Roluo later defeated the king of Sweden, Athislus (Eadgils), and gave Sweden to young man named Hiartuar (Heoroweard), who also married Roluo's sister Skulde. Skulde, however, did not like the fact that her husband had to pay taxes to Roluo and so incited Hiartuar to rebel against him. They so went to Lejre (a town which Roluo had built) with arms hidden in the ships, under the pretense that they wanted to pay tribute.
They were well-received, but after the banquet, when most people were drunk asleep, the Swedes and the Goths (i.e. the Geats) proceeded to kill everyone at Roluo's residence. After a long battle, involving Roluo's champion Bjarki, who fought in the shape of a spirit bear until he was awakened by his comrade Hjalti, the Geats won and Roluo was killed.
Hiartuar asked Wigg if he wanted to fight for him, and Wigg said yes. Hiartuar wanted to give Wigg a sword, but he insisted on receiving it by taking the hilt. Having the hilt in his hand, Wigg pierced Hiartuar with the sword and so avenged Roluo. Swedes and Geats then rushed forward and killed Wigg. The Swedish king Høtherus (based on the god Höðr), the brother of Athislus, succeeded Roluo and became the king of a combined Sweden and Denmark.
Other personages by the same name
Another character by the same name appears in Ásmundar saga kappabana.
- The dating has never been a matter of controversy. It is inferred from the internal chronology of the sources themselves and the dating of Hygelac's raid on Frisia to c. 516. It is also supported by archaeological excavations of the barrows of Eadgils and Ohthere in Sweden. For a discussion, see e.g. Birger Nerman's Det svenska rikets uppkomst (1925) (in Swedish). For presentations of the archaeological findings, see e.g. Elisabeth Klingmark's Gamla Uppsala, Svenska kulturminnen 59, Riksantikvarieämbetet (in Swedish), or this English language presentation by the Swedish National Heritage Board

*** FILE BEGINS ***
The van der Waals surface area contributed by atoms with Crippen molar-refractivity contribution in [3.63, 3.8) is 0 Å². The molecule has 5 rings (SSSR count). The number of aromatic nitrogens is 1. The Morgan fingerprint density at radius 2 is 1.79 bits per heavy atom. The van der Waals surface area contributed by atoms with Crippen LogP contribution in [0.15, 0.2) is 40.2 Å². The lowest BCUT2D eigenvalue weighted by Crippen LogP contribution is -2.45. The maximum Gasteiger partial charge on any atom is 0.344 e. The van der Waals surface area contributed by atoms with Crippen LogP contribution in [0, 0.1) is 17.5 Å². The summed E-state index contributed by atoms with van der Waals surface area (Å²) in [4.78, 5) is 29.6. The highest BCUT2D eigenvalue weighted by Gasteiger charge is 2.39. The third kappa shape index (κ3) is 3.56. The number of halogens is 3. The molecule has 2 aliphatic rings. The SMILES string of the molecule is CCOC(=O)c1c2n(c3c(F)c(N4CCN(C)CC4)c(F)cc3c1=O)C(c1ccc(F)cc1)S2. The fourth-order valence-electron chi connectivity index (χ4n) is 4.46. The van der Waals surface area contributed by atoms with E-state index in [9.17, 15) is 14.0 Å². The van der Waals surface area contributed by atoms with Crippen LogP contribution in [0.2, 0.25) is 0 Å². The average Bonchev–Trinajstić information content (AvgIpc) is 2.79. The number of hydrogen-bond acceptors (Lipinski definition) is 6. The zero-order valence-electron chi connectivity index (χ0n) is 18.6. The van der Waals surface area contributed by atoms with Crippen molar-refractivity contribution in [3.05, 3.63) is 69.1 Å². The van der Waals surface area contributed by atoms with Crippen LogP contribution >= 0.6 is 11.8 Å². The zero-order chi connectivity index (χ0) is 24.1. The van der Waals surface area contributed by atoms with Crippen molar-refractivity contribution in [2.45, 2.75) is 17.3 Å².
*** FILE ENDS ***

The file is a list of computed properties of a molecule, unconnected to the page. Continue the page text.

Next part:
- Hartwar according to the Chronicon Lethrense, but Hiarwarth according to the Annales Lundenses.
- English translations of the Old Norse Hrólfs saga kraka ok kappa hans:
- The Saga of Hrolf Kraki and his Champions. Trans. Peter Tunstall (2003). Available at The Saga of Hrolf Kraki.
- The Saga of King Hrolf Kraki. Trans. Jesse L. Byock (1998). London: Penguin. ISBN 0-14-043593-X. Selections from this translation are available at The Viking Site: Excerpts from The Saga of King Hrolf Kraki.
- "King Hrolf and his champions" included in Eirik the Red: And Other Icelandic Sagas. Trans. Gwyn Jones (1961). Oxford: Oxford World's Classics, Oxford University Press. ISBN 0-19-283530-0.
- Original texts:
- Anderson, Poul (1973). Hrolf Kraki's Saga. New York: Ballantine Books. ISBN 0-345-23562-2. New York: Del Rey Books. ISBN 0-345-25846-0. Reprinted 1988 by Baen Books, ISBN 0-671-65426-8.
- Birger Nerman, 1925, Det svenska rikets uppkomst (in Swedish)
- Chronicon Lethrense and Annales Lundense:
- Book 2 of Gesta Danorum at the Online and Medieval & Classical library
- The Relation of the Hrolfs Saga Kraka and the Bjarkarimur to Beowulf by Olson, 1916, at Project Gutenberg
- the Ynglinga saga in translation by Samuel Laing, 1844
- The Gróttasöngr in Thorpe's translation